May 15, 2022
Photographing the banal is nothing new. It was arguably luminaries like William Eggleston and Stephen Shore in the 1970s who pioneered the genre. Using laser-like powers of selection, combined with vivid, saturated colors, they found photographic art in the everyday things around us, from park benches to outdated billboards.
Now, fifty years later, Instagram is elevating that fascination with the mundane to mainstream. The hashtag of choice is #banalography. Search it and you’ll get nearly a quarter of a million posts.
An enthusiastic banalographer is Tom Hicks, a librarian at the University of Wolverhampton, specializing in recording images of the nearby Black Country. I recently joined him, along with a dozen other people, on one of his regular photography walks.
Inspired by a lifelong interest in typography, his earliest photos were of graphics in the cityscape, like factory signs or old storefronts, which he posted to his @blackcountrytype Instagram account (and website : blackcountrytype.com). People in the Black Country often make their own signs. They don’t want to spend money on a designer.
He soon widened his search to embrace other oddities and patterns, including an old corrugated movie theater roof covered in bright green lichen and a pink-painted garden fence with a church spire on top. A series on Wolverhampton Doorways was inspired by a postcard he had on Doorways of Dublin. The bright colors and the blue sky are very present.
His photos made a strong impression. After three months on Instagram, she was offered an exhibition space in central Birmingham.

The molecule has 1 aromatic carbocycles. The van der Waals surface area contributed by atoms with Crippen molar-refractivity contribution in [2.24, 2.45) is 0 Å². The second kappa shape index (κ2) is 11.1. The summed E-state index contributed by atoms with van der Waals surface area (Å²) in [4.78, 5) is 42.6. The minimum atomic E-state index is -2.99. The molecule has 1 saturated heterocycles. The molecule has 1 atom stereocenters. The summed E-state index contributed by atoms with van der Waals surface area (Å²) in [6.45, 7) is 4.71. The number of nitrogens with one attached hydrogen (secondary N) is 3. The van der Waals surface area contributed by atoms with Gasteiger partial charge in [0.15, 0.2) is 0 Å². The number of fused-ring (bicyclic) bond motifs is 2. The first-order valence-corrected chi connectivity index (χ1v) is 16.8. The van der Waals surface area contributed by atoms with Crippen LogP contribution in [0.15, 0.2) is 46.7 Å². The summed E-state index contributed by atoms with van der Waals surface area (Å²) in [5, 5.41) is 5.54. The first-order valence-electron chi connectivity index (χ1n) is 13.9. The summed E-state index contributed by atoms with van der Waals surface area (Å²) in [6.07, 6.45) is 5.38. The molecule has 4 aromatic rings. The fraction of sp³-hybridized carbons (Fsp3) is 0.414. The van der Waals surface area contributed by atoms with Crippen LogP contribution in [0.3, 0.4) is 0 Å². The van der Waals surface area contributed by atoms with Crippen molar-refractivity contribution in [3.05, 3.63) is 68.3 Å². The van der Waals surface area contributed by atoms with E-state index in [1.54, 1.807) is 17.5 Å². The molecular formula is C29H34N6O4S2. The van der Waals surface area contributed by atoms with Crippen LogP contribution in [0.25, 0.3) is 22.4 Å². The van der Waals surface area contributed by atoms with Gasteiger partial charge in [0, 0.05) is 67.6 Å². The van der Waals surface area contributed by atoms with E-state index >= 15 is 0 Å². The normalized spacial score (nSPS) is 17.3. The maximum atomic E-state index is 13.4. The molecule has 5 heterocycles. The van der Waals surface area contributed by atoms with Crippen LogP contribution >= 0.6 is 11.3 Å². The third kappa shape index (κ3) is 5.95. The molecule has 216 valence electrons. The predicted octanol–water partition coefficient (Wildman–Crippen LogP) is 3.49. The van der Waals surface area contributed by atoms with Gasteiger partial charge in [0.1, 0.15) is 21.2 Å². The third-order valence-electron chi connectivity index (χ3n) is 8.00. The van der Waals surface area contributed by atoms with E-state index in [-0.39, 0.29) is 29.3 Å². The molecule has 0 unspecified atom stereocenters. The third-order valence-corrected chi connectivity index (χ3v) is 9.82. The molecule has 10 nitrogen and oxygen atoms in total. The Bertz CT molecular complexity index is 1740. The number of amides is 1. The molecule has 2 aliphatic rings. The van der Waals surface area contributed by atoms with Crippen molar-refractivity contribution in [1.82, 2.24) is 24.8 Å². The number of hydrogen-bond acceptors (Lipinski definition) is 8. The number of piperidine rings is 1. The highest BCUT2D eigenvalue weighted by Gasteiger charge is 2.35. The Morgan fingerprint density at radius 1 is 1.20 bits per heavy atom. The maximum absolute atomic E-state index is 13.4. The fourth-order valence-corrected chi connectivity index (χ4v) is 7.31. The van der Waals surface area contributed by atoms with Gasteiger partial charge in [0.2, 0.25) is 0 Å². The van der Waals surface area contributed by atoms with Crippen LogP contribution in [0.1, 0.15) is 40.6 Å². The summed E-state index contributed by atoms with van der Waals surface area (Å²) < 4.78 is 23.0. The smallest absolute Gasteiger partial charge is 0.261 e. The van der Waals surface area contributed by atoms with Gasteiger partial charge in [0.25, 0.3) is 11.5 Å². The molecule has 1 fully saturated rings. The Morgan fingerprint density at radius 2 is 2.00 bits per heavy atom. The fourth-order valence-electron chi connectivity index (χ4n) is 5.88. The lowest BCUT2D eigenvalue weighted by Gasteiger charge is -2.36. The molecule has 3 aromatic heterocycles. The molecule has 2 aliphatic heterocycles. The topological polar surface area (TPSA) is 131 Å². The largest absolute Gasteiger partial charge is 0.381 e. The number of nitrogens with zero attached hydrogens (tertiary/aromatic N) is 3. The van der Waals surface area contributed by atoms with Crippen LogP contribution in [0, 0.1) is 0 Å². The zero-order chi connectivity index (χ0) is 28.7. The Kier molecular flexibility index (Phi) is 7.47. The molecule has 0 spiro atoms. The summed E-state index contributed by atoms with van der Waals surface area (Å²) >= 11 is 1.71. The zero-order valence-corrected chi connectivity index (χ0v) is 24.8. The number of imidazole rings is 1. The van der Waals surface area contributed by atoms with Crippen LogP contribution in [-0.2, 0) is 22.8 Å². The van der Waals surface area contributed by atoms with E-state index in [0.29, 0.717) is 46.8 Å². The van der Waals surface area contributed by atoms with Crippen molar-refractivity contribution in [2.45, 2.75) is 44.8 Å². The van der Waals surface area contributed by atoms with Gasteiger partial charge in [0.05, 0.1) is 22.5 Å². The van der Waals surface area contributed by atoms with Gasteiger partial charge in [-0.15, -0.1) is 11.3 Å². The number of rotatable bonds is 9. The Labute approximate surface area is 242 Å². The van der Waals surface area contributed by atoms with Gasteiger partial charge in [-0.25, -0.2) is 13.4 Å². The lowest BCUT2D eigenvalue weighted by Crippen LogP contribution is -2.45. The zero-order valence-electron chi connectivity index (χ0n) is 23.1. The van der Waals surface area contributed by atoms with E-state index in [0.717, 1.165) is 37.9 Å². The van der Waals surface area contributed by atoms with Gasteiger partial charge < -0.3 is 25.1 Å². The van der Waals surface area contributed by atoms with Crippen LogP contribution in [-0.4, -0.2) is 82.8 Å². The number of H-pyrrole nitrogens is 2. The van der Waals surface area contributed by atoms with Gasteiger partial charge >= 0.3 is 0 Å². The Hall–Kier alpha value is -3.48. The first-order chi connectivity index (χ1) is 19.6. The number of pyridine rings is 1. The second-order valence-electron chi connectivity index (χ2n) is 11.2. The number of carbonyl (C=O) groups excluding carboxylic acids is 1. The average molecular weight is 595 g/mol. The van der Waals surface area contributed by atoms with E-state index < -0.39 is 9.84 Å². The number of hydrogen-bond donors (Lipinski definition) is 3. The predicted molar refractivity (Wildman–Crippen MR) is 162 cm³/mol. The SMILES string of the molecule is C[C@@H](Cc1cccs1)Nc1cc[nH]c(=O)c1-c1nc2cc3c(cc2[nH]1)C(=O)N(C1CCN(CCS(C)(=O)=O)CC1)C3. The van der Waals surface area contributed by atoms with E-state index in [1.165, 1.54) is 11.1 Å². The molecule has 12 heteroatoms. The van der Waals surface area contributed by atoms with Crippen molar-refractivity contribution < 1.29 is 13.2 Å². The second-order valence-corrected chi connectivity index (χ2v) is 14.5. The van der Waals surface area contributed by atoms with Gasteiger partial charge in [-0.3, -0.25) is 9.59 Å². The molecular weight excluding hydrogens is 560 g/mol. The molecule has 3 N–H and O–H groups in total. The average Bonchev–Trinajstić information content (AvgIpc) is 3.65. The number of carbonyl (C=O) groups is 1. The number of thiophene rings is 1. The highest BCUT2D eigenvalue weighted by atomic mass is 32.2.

He currently uses a relatively basic iPhone with a single wide lens. He always opts for a square format, and tackles his subjects head-on. His main advice is to take relatively wide shots and crop later, in case any of the details on the edge of the frame turn out to be of interest.
To facilitate cropping, he is considering supplementing the iPhone with a dedicated camera. The higher resolution would allow for a greater possibility of creating pictures within pictures.
“Anything can be made into good photography, really,” Tom enthuses, noting the lack of beautiful mountains or beaches in the Black Country; “we have to find alternative subjects. Abandoned car restoration projects, weathered corrugated factories, apartment buildings and multi-storey parking lots are all sources of strong trends.
“There are no people in my photos,” he says, “but they have something to do with people.” He cites his photo of the Wolverhampton station car park which he says ‘has the power of nostalgia because a lot of people are walking away and coming back, through the station. Plus, “the British Rail symbol is a great design that people love.”
With banalography, social media helps to make what used to be a very artistic branch of the medium more accessible. As someone who myself has been drawn to these sorts of topics over the years, I love and appreciate this because it turns something that was previously thought to be potentially boring and mundane, into something striking and interesting. ‘interesting.
The opinions expressed in this column are not necessarily those of Amateur Photographer magazine or Kelsey Media Limited. If you have an opinion you would like to share on this or any other photography-related topic, email: [email protected]